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The Toronto Sun

Every breath you take—A close-up and personal look at the problem of halitosis

By Marilyn Linton
The Toronto Sun (15 January 2006)

Dr. Harold Katz comes into Toronto this week like a breath of fresh air. The bad breath expert, armed with a bad breath measuring device called a Halimeter and a bag of onions, is here to tackle the subject of jungle mouth. Mouth rot, dog breath, halitosis is always on the tip of his tongue.

“How’s your own breath?” I asked him last week during a 7:30 a.m. phone interview. “Excellent!” he sang. “I never have morning breath.”

Well, the rest of the world does. North Americans spend half a billion dollars a year on products to freshen their breath, and that includes the line of fresheners developed by Katz — the TheraBreath System. The former who has a degree in microbiology will be measuring the monkey breath of various Toronto volunteers — media included — during a promotional tour.

He was moved to research bad breath when his 13-year-old daughter had a case of it over a decade ago. Until then, the theory was that bad breath originated in your gut. “But that made no sense,” Katz said, “because whenever she had the problem, her tongue was white or coated.”

He eventually discovered research done at the University of British Columbia where a link was made between smelly breath and sulfur-producing mouth bacteria.

These bacteria, which live within the surface of the tongue and in the throat, assist in breaking down proteins for digestion. Under certain conditions, such as dry mouth, or when foods like onion, garlic or curry are eaten, these bacteria create chemicals such as stinky hydrogen sulfide. A good reason for not having to eat your Brussel sprouts is that they cause bad breath.

Adults who drink a lot of alcohol have bad breath: Bacteria gorge themselves on the sugars in the alcohol and the alcohol itself promotes dry mouth, which, in turn breeds more bacteria. Anyone who loves dairy foods is encouraging these nasty bacteria. Same with kids who thrive on sugary beverages.

A lot about nice breath has to do with spit. Saliva, which contains oxygen, is a natural breath freshener. Teachers are particularly prone to bad breath by the afternoon when their mouths are talked dry. When Katz opened his first California Breath Clinic years ago, he was surprised at the number of eye doctors, nurses, and dentists who came. You can see why anyone who talks a lot or works face-to-face with people might want to test their own breath.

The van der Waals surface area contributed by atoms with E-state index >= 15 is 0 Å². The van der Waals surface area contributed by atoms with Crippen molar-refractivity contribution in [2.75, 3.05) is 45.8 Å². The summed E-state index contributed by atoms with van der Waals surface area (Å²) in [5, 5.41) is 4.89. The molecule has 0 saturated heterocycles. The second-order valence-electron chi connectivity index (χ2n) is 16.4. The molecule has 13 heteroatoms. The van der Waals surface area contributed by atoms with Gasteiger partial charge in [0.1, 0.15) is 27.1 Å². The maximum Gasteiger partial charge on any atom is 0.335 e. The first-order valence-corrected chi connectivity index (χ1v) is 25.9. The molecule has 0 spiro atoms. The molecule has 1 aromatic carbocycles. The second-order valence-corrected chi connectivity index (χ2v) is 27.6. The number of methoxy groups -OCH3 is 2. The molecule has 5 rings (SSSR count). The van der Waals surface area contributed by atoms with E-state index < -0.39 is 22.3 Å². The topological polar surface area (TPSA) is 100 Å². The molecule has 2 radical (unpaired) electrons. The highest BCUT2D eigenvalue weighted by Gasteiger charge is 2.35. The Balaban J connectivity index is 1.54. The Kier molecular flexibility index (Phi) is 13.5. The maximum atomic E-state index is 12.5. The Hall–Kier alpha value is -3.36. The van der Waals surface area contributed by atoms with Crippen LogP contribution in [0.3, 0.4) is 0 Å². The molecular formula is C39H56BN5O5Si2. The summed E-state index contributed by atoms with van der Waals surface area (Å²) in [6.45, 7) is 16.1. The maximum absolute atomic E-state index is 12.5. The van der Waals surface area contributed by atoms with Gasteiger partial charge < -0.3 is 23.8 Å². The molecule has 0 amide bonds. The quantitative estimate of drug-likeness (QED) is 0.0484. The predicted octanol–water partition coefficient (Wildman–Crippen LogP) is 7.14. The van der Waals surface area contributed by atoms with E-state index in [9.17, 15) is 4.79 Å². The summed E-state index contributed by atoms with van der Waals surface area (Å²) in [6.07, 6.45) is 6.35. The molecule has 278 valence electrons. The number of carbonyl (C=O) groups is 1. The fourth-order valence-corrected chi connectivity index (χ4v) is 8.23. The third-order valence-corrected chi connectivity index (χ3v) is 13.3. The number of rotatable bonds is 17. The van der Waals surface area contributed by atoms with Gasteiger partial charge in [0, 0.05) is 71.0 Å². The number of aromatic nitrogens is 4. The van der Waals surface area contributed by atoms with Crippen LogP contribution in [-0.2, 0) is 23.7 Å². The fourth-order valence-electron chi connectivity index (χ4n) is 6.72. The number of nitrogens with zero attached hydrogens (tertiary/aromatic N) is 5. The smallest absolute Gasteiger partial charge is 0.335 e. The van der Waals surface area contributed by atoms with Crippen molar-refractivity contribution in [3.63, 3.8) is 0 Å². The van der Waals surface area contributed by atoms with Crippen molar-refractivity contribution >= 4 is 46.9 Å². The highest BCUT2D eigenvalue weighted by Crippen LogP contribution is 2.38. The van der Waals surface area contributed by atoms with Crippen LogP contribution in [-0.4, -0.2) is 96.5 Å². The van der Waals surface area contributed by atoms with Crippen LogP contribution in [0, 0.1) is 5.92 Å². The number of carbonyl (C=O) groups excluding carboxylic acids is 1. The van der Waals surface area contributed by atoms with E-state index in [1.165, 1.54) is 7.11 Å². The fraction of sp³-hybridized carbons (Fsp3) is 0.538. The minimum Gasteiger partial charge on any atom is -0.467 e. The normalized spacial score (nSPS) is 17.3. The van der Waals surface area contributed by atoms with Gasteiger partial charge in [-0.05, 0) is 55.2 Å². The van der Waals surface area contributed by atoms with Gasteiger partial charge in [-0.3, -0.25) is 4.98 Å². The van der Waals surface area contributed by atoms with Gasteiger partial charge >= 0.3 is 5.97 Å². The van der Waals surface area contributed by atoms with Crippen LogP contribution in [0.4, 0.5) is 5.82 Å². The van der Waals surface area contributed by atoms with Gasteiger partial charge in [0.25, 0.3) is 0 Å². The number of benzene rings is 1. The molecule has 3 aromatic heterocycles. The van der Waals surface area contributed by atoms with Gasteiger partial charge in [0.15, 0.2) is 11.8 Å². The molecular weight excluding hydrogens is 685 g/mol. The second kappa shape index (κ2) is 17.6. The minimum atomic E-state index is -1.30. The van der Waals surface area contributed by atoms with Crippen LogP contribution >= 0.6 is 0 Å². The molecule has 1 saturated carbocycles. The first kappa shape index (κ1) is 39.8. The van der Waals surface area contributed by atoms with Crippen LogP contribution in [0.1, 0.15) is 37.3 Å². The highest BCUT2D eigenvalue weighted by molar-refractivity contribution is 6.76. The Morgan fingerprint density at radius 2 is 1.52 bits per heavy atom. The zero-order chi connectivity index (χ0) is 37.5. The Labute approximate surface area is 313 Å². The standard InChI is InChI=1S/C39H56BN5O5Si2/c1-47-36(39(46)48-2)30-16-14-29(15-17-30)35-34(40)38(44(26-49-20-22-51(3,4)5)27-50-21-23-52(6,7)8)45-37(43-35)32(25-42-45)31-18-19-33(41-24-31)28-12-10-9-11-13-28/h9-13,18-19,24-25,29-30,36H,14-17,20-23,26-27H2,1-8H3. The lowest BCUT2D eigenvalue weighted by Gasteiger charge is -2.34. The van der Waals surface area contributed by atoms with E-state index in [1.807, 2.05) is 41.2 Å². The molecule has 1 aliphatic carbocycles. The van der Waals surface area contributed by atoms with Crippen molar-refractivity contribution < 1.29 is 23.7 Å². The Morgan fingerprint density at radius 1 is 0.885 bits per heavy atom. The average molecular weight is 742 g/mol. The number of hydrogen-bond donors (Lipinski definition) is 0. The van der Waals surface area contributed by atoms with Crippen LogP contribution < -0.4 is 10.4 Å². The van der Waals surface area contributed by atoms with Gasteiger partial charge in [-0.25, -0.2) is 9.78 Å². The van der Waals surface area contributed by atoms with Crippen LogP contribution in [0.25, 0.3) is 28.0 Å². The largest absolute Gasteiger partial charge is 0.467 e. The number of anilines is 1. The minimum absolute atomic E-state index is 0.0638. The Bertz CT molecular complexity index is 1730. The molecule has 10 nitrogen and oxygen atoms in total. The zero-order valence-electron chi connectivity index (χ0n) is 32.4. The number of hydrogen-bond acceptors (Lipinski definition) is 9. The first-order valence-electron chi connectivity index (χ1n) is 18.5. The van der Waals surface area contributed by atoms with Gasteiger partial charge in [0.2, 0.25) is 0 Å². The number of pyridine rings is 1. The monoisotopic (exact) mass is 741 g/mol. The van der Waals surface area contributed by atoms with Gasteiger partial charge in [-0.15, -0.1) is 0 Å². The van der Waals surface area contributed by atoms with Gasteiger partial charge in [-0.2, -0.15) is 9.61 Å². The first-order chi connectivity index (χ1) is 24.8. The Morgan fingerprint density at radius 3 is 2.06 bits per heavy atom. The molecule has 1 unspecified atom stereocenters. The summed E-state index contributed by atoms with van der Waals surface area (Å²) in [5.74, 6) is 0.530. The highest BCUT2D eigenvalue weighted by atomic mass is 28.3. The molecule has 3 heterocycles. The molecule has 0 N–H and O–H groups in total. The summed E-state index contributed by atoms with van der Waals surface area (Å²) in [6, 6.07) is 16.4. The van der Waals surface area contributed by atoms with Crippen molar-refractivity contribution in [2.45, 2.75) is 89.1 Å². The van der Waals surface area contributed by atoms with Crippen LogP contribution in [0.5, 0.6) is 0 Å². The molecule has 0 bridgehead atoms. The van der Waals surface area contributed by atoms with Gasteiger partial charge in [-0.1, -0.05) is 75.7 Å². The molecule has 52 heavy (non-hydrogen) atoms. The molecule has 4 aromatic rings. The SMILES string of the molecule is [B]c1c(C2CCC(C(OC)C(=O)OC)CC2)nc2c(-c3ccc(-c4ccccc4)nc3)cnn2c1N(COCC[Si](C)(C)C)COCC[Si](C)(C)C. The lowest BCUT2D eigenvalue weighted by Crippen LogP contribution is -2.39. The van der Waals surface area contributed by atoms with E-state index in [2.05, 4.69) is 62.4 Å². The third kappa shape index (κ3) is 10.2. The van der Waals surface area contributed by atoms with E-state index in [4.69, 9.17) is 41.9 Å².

But since most of us are unlikely to have a Halimeter on hand, how would we do that? “That old trick of blowing into your hand is only a great way to smell your hand,” laughed Katz. Instead, he recommends the “wrist lick.” You lick the back of your hand, let it dry, then smell. “If you have bad breath, the sulfur compounds will be present,” said the breathologist. “However, you can get used to your own ‘ground zero’ breath smell so that it becomes difficult to compare.”

Don’t worry, others will let you know. If you find that the people you’re talking to do “the quick jolt back,” or if your friends are constantly offering to share their gum or mints (which, by the way, only mask the odour), your breath might be swampy. Katz’s breath freshening system is a super-oxygenated version of table salt, he explained. “It puts a straightjacket around nasty bacteria.” While there are other mouth rinses and breath purifiers on the market, many of which work, the difference in his is an absence of mouth-drying alcohol. Drinking plenty of water, practicing good oral hygiene and lightly scraping the tongue helps to control bad breath, the doc said.

Like dandruff, the only thing bad breath is going to kill is a relationship. But here’s an area that, curiously, is virtually ignored by most dentists who treat it like “the elephant in the room.”

Katz agreed: “One patient asked his dentist, ‘Doctor, do I have bad breath?’ The dentist replied, ‘I don’t smell anything.’ And the patient says, ‘Well, take your mask off and smell again!’ Sometimes the dentist just doesn’t want to offend his patient.”

In the meantime, here comes Dr. Katz with his Halimeter and a bag full of onions.